26) Busch Stadium – St. Louis Cardinals
While we’re normally in favor of all things BYO, Busch Stadium seems to let Cards fans bring their own food to make up for what’s available inside. El Birdos Cantina has a build-your-own nachos station, while toasted (that’s the Midwest term for deep-fried) cannelloni are the sole regional representative, unless you count the beer.

25) O.co Coliseum – Oakland Athletics
Try to forget for a moment that the Coliseum looks like a prison camp from the future and that Billy Beane’s regular season HOF-ers will inevitably choke hard in the playoffs.  Progress is being made with the local beer selections (Pyramid Alehouse, Linden Street Brewery) and brick-oven pizzas at the West Side gastropub.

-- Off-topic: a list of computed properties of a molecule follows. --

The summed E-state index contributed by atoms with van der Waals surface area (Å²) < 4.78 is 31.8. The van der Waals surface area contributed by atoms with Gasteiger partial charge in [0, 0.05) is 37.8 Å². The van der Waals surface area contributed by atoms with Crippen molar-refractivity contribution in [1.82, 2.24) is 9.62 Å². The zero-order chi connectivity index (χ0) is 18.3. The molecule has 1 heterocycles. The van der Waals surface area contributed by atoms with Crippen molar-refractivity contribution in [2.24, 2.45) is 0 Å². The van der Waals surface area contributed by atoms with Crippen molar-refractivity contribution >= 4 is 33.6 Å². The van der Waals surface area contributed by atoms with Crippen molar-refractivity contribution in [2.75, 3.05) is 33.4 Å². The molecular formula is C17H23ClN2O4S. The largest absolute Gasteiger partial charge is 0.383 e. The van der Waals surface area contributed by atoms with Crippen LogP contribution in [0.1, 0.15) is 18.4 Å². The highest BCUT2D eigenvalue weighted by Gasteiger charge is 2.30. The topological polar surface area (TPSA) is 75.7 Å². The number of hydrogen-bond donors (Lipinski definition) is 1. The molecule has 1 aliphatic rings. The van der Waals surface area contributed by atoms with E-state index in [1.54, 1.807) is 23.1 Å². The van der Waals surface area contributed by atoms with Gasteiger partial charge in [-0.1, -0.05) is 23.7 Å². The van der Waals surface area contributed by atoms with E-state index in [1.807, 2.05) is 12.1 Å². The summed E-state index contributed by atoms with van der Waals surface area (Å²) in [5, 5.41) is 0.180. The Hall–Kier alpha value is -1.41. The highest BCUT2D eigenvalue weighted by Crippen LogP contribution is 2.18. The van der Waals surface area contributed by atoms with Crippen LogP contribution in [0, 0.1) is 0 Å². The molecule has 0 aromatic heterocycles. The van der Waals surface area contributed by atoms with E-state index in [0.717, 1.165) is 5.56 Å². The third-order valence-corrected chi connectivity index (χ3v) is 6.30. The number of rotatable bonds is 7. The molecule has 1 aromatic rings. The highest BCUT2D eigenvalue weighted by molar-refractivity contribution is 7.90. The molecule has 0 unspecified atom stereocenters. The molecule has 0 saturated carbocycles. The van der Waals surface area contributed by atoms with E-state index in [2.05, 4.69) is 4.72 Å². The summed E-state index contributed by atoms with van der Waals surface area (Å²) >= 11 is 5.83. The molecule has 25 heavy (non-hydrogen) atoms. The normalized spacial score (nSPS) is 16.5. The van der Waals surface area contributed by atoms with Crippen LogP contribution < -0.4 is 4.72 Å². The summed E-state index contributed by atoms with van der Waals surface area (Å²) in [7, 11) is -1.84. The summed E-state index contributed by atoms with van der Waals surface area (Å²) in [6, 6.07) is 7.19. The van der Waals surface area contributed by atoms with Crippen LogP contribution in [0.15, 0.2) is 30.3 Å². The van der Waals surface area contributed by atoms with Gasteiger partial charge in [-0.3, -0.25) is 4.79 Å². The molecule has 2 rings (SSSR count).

24) Angel Stadium of Anaheim – Los Angeles Angels of Anaheim
Thankfully, Angel Stadium reaps a bit of the benefits of its SoCal location with Stone leading a list of craft breweries on draft, which also includes Saint Archer and Lost Coast. Last year’s season gained local pizza chain Oggi’s and SoCal chain Chronic Taco. But there’s a surprising lack of much else going on — and that includes gimmicky food, which is practically a requirement these days.

23) PNC Park – Pittsburgh Pirates
The Quaker Steak & Lube is one of the best options here. The wing chain gets overshadowed by Pittsburgh sandwich legend Primanti Bros. (you want the capicola & cheese) and local burger chain BRGR.

22) Globe Life Park in Arlington – Texas Rangers